The 1981 appearance was the first of four consecutive trips to Omaha, winning the Northeast Regional (which it often hosted) on several occasions. The Black Bears also reached the CWS in 1986, their first 40-win season. At the CWS, the team went 0–2 in 1983, 1984, and 1986, but finished second in 1982. After losing its opener to Miami, it notched losers bracket wins against Cal State Fullerton, Wichita State, and Stanford before being knocked out by Miami. Bob Whalen, who went on to become the head coach at Dartmouth, was an assistant to Winkin during these four appearances.
Winkin's contract was not renewed after the 1996 season, and the school hired Providence head coach Paul Kostacopoulos to replace him. (The North Atlantic was also renamed the America East after the 1996 season.) Kostacopoulos led the team for nine seasons (1997–2005). Maine's best season under him came in 2002, when the Black Bears went 40–17 (16–6 America East), won the conference's regular season and tournament titles, and reached the Los Angeles Regional. The team also reached the 2005 NCAA Tournament under Kostacopoulos, who was twice named the America East Coach of the Year.
When Kostacopoulos left for Navy after the 2005 season, Maine hired Manhattan head coach Steve Trimper to replace him. Trimper had previously coached in the America East as an assistant at Vermont in the 1990s. Under him, Maine returned to the NCAA Tournament in 2006 and 2011, playing in the Chapel Hill Regional both times and winning a game in 2011. In 2013, Trimper was named America East Coach of the Year, and the Black Bears won three of four major conference awards after winning the regular season title. In the America East Tournament, the team lost to Binghamton in the championship game.
The program played at several locations on Maine's campus in its early seasons. During the 1910s and 1920s, it played at Alumni Field. In 1931, it moved to "a section directly behind Memorial gym."
The program currently plays at Mahaney Diamond, which opened in the early 1980s and is located on the northern end of the university's campus. It has a capacity of 4,400 spectators and is named for Maine alumnus and donor Larry Mahaney, who graduated from the university in 1951. The field has a FieldTurf surface, and the facility has been renovated many times since the mid 1980s.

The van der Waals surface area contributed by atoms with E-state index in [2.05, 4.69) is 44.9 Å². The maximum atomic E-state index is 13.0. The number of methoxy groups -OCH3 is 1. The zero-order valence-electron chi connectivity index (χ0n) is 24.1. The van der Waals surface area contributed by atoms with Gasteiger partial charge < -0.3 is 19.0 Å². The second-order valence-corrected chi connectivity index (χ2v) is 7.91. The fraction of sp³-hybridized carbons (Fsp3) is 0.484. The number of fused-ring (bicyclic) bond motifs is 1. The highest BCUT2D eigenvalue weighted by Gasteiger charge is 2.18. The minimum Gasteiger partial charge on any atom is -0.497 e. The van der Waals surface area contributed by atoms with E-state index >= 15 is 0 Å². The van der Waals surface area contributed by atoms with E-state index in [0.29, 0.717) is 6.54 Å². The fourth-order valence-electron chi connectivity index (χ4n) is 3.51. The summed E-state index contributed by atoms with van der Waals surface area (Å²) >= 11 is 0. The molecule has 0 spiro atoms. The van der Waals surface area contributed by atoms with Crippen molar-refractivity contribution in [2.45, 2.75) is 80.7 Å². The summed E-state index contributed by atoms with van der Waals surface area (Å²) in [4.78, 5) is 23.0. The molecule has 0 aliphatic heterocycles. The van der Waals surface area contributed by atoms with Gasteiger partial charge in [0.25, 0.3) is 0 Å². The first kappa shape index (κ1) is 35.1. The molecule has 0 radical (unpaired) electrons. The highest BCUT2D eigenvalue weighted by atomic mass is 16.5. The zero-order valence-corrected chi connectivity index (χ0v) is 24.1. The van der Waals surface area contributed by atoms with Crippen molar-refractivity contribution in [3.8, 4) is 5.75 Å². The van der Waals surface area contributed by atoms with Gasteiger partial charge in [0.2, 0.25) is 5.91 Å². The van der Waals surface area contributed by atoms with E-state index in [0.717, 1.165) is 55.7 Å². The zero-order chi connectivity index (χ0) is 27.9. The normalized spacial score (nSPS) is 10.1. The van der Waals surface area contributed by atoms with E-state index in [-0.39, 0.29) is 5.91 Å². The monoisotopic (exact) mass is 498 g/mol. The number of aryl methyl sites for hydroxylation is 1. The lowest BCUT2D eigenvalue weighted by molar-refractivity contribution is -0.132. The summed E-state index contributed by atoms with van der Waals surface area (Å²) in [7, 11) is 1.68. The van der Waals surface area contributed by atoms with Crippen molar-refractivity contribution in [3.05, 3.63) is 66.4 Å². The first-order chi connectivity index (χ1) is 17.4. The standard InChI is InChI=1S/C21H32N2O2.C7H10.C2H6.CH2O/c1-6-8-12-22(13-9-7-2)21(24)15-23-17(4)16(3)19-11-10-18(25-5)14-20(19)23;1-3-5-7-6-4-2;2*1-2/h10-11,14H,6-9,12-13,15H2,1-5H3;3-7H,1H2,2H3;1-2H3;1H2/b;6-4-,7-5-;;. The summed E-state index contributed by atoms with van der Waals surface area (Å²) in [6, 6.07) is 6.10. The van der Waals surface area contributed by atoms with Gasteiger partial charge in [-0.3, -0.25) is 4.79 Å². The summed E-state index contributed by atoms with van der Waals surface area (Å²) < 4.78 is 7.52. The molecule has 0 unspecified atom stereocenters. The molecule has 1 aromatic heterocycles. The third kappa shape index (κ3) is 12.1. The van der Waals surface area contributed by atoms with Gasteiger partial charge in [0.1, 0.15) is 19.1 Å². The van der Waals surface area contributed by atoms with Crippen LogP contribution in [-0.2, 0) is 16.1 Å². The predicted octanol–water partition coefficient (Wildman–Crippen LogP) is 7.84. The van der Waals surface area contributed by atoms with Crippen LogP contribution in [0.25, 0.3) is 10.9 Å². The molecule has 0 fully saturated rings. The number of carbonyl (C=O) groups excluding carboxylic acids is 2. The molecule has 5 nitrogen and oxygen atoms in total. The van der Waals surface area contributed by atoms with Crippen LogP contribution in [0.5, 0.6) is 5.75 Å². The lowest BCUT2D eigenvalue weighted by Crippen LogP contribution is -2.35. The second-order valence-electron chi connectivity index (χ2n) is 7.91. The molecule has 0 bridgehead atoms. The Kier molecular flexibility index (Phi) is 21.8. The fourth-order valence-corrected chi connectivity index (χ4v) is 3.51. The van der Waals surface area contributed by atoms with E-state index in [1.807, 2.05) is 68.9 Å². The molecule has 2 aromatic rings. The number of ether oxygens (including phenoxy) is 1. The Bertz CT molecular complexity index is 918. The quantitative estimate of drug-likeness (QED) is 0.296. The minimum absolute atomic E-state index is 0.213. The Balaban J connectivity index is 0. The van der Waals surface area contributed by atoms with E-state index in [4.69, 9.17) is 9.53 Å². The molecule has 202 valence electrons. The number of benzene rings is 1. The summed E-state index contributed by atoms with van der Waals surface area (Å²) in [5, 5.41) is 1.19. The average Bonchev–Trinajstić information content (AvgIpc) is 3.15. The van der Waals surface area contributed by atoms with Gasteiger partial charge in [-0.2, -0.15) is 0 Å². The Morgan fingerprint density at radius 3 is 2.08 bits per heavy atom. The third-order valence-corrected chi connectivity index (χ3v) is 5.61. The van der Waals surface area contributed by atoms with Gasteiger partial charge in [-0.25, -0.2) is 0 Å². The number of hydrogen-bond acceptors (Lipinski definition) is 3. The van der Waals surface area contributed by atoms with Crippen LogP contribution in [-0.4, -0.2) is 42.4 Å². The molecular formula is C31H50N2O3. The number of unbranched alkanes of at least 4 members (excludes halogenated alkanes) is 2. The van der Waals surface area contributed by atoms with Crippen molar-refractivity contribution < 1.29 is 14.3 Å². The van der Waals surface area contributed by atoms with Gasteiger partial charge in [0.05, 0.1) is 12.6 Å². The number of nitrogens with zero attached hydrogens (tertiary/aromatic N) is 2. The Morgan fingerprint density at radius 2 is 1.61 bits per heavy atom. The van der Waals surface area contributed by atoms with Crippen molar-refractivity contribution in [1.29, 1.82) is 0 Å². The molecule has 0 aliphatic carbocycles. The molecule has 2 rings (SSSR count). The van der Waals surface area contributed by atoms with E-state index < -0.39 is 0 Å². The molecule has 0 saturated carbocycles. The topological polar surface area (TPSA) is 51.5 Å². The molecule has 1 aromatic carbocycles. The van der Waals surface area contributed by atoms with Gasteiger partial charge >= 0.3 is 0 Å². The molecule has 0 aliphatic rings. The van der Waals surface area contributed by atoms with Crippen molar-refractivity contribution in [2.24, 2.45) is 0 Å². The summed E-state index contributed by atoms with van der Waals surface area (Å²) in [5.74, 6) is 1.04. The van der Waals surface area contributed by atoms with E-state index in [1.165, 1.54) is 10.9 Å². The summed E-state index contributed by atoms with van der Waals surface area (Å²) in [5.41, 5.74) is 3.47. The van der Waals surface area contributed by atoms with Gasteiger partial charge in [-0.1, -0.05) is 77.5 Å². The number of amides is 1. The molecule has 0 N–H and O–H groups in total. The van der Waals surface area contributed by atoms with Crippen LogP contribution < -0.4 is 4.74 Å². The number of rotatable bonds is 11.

Since Harry Miller became the program's first record head coach for the 1894 season, Maine has had 24 head coaches.John Winkin, who was Maine's head coach from 1975–1996, is both the program's longest tenured and winningest head coach. He coached for 22 seasons and won 642 games.
The program's first season came in 1881. Since then, the school has sponsored a team in each season except 1892 and 1944. Below is a table of the program's yearly records since its inception.
National champion Postseason invitational champion Conference regular season champion Conference regular season and conference tournament champion Division regular season champion Division regular season and conference tournament champion Conference tournament champion
^Maine competed to qualify for the ECAC Tournament starting in 1976, but the ECAC did not sponsor regular, round-robin conference play until 1982.
^Although Maine's in-New England games counted towards qualification for the ECAC Tournament from 1980–1981, the league did not sponsor regular, round-robin conference play until 1982.
^Maine began competing to qualify for the ECAC Tournament in 1976, but the body did not adopt regular, round-robin scheduling until 1982. Since the ECAC did not award a regular season champion, Maine continued to compete in the Yankee Conference until it folded after the 1979 season.
^In this season, all members of the North Atlantic Conference qualified for its postseason tournament.
^"Sports Survey". The Lewiston Daily Sun. Lewiston, Maine, USA. 24 December 1946. p. 17. Archived from the original on 24 December 1946. Retrieved 23 December 2012. The new conference is an outgrowth of the old New England College Conference on Collegiate Athletics founded in 1923, but has the University of Vermont and been extended by the inclusion of broadened by provisions for championship selection.